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Mad Management

During the latter half of my career as an employee, direct supervisors in charge of managing me kept putting me in charge of managing others. They had witnessed consistently high productivity in my work from inception through planning, tracking, coding, documenting, quality assurance and packaging right through to product release and customer support. I guess they hoped that productivity would rub off on their other charges and must have thought I could make that happen. Most never understood my productivity sprang as much from deep satisfaction derived working independently as ability to quickly understand what was required, to independently plan and organize tasks appropriately and then self manage every aspect of the work tasks to achieve specified goals and deliver quality product. In fact, only a few supervisors ever grokked this at all.

I suppose I should feel fortunate to have been managed by those few who did get it since they were so rare. Some of my supervisors were downright loony. One of the looniest of all never had a chance to force me into a supervisory role before I twisted off eight months into the job. He strutted around the office clutching a MENSA coffee cup, thrusting and gesturing with the thing as if it were a weapon . . . or possibly a shield. Whichever, I got the hell away from him and that lousy job as fast as I could only to have the supervisor at my new job at a bank force me into leading a team rather than letting me perform at my best working in solitude.

This tendency of being shoehorned into management positions was another reason I finally made the leap to self employment. In my final job as an employee, I was forced to supervise development of a J2EE-based, multi-tiered rich web application running on a Weblogic app server. My supervisor at that time knew the existing crew was useless as developers go, so I was allowed to hire a few real software engineers to fill the gaps and got lucky enough to convince one especially skilled and diligent young computer science graduate to join in on the fun for a while. The rest of the development team consisted of some real losers, though. One of them was totally worthless. I caught her multiple times reading novels and playing sudoku puzzles on the job and asked my supervisor If I could fire her. Being a state agency, she informed me that firing employees was next to impossible unless they were recent hires and still within the two month probationary period. Good grief.

That supervisor retired about three years after the development phase of the project was successfully completed and the web application was released into production. Disruptive political pressures from a new state engineer appointed by a new governor convinced her it was time for her to retire early. So off she went, leaving me in charge as acting CIO. Holy crap.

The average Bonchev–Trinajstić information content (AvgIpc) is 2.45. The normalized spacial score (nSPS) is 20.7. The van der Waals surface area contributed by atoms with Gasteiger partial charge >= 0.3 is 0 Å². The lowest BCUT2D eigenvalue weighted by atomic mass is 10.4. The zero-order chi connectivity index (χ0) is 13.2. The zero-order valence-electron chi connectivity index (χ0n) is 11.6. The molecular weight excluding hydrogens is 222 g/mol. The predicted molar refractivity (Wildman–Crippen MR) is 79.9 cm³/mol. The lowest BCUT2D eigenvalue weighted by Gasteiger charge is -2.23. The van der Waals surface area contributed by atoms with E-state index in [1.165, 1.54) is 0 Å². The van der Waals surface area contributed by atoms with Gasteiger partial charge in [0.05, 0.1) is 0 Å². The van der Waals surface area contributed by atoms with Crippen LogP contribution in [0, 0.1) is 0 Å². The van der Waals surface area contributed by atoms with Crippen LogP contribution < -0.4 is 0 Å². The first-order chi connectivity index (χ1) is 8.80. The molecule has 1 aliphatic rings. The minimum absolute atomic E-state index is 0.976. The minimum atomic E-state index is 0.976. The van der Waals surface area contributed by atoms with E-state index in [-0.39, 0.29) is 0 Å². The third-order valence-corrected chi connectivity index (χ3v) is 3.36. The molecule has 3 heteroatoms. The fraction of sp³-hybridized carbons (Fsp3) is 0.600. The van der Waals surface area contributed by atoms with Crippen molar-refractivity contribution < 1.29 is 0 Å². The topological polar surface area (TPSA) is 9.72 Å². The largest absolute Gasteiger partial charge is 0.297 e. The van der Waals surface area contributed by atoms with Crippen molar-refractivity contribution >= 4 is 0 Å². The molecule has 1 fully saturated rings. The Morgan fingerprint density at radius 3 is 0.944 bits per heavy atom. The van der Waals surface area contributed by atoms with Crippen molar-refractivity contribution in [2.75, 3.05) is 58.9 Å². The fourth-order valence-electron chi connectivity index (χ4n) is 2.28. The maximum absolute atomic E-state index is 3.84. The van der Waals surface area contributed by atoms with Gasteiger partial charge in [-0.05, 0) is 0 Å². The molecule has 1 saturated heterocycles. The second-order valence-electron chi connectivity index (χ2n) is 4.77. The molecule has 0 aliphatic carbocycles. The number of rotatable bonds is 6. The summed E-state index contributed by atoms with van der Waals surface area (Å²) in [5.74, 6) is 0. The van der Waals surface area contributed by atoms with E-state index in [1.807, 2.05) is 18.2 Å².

Fortunately, my stint in that hellish role lasted only a couple of months before the state engineer hired a new CIO with apparently impressive credentials. Unfortunately, she turned out to be a complete nincompoop and I was growing as sick of the crazy office politics the new state engineer was fomenting as I was the sorry team of so-called developers I was still managing that I decided it was high time to get the hell out of there to start my own company where I could supervise a staff of one: me.

After leaving that job, I found out a few years later that the new CIO–an esteemed Stanford graduate, no less–had burned through more than $1 million trying to get the same lame bunch of lifer state employees I had been forced to supervise to implement a Business Process Management System replacement for the J2EE web application I had supervised development and deployment of (and had been successfully enhancing and supporting in production for more than three years) before her arrival. Discovering none of her remaining staff were anywhere near up to the task of continuing management (much less enhancement) of that system and its web app server, she convinced upper management that a low-code BPMS was the holy grail of information processing and could be rapidly developed to both quickly and economically replace the existing multi-tiered system. The wave of the future, she had touted. No more coding required. Easy peasy. She had been so cocksure of this that she had even blown $300K in taxpayer funds purchasing a hundred BPMS user licenses from Appian BPM several years before they were needed. Stupid (or fishy) decision making by any standard of measure.

I'm so glad I left that job to start my little company. An organization where I could work on creative projects of meaningful, good purpose in blissful solitude. If it had not killed me, I'm convinced that state agency job and its crew of imbeciles would have eventually maimed me for the rest of my life.

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